Sunday, 25 September 2011

Darwin's gas and oil future

A consortium led by Asco Holdings; a company registered in Scotland,  will construct, own and operate a marine supply base in Darwin in a project designed to establish the city as an oil and gas hub.

The deal comes following the recent Aberdeen-based Asco buy-out of the Australian logistics support company ShoreBase from the Shorelands Group, leading it to take on the ShoreAsco name.

ShoreAsco joined with Shorelands, Macmahon Contractors and Capella Capital among other groups to form the ShoreAsco consortium, named as the preferred bidder for the Territory contract .

The Northen Territory government is now conducting negotiations with the consortium with a view to finalising contracts by the end of 2011.

To be built next to East Arm Wharf, the base will service rig tender vessels, supplying everything from food and water to fuel and drilling equipment. Construction is expected to be completed by the end of 2013.

Darwin has already been named as the preferred site for Japanese company Inpex to build an LNG plant and the city is eager to attract further oil and gas investment.

Meanwhile, NT government officials this month attended a jobs expo in Dublin to recruit Irish construction and oil industry professionals to fill some of the 20,000 jobs that the government anticipates in the next five years with the development of major oil and gas operations.

If things continue to plan, it is expected that Darwin will witness a new housing boom, among other things.

Prepared by Bob Woodward & Associates: offering you business consultancy, accounting, payroll administration and ancillary services in Darwin, The Northern Territory, Australia
http://www.woodwards.co/

Monday, 5 September 2011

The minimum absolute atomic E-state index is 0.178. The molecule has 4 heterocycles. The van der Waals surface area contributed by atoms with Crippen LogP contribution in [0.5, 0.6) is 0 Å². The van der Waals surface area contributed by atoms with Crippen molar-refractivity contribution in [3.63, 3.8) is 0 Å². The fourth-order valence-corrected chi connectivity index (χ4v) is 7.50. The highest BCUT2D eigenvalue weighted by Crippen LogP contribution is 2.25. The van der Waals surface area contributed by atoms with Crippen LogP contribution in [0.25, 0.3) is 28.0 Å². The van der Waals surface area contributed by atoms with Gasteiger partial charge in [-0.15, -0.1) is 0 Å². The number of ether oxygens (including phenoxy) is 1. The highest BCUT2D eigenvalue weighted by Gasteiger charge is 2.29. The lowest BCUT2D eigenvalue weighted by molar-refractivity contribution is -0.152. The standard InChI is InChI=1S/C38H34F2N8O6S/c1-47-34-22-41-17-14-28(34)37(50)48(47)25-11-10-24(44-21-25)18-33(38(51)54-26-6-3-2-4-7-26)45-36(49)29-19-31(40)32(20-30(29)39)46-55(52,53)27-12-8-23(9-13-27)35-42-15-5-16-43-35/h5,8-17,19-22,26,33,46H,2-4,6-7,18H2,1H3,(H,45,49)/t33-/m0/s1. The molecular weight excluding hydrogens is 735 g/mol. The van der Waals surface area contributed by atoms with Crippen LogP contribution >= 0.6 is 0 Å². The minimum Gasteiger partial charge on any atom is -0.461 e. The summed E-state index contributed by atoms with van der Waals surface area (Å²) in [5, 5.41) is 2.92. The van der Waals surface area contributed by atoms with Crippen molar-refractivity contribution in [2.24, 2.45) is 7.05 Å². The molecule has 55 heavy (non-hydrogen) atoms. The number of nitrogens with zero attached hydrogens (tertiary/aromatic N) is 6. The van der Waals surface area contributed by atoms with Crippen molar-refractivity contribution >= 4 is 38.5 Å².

Retirement incomes under a cloud

Remember the days when an employee was guaranteed a certain pension from an employer when he or she reached retirement age? You knew exactly where you stood. That all ended two decades ago, when workers found themselved faced with ‘ a new pension system, one of ‘accumulation funds, by which retirement incomes depended on what the markets and  fund managers gave you. Undefined, and sometimes messy.

The first fifteen years following the Superannuation Guarantee (SG) legislation being introduced in 1992 went well, with a compound annual rate of return provided by the share market at 15.5 per cent. The power of compound interest plus mandatory contributions starting at 3 per cent and rising to 9 per cent would have seen retirement accounts increase up to tenfold 10-fold in that period.

Things have changed, however, not least the unpredictable world economy. The market has been fruitless now for five years. After the 20 per cent correction between April 11 and August 8, the ASX 200 accumulation index (capital return plus dividends) has produced zero five-year return. And the 10-year return is not the brightest at just 6.6 per cent, while the 20-year total return is now below 10 per cent..

Added to this is the painful fact that fund managing fees now account for a much larger percentage of the long-term return.

With both the Europe (Eurozone and the UK) and the US  heavily in debt it  is unlikely that the markets will turn around soon – and as people become disillusioned with the.returns being generated by the pensions industry.there will doubtless be a marked increase in self-managed supers

If we have learned one thing over the past decade or so, it is is that there are no easy answers for funding retirement.

Prepared by Bob Woodward & Associates: offering you business consultancy, accounting, payroll administration and ancillary services in Darwin, The Northern Territory, Australia
http://www.woodwards.co/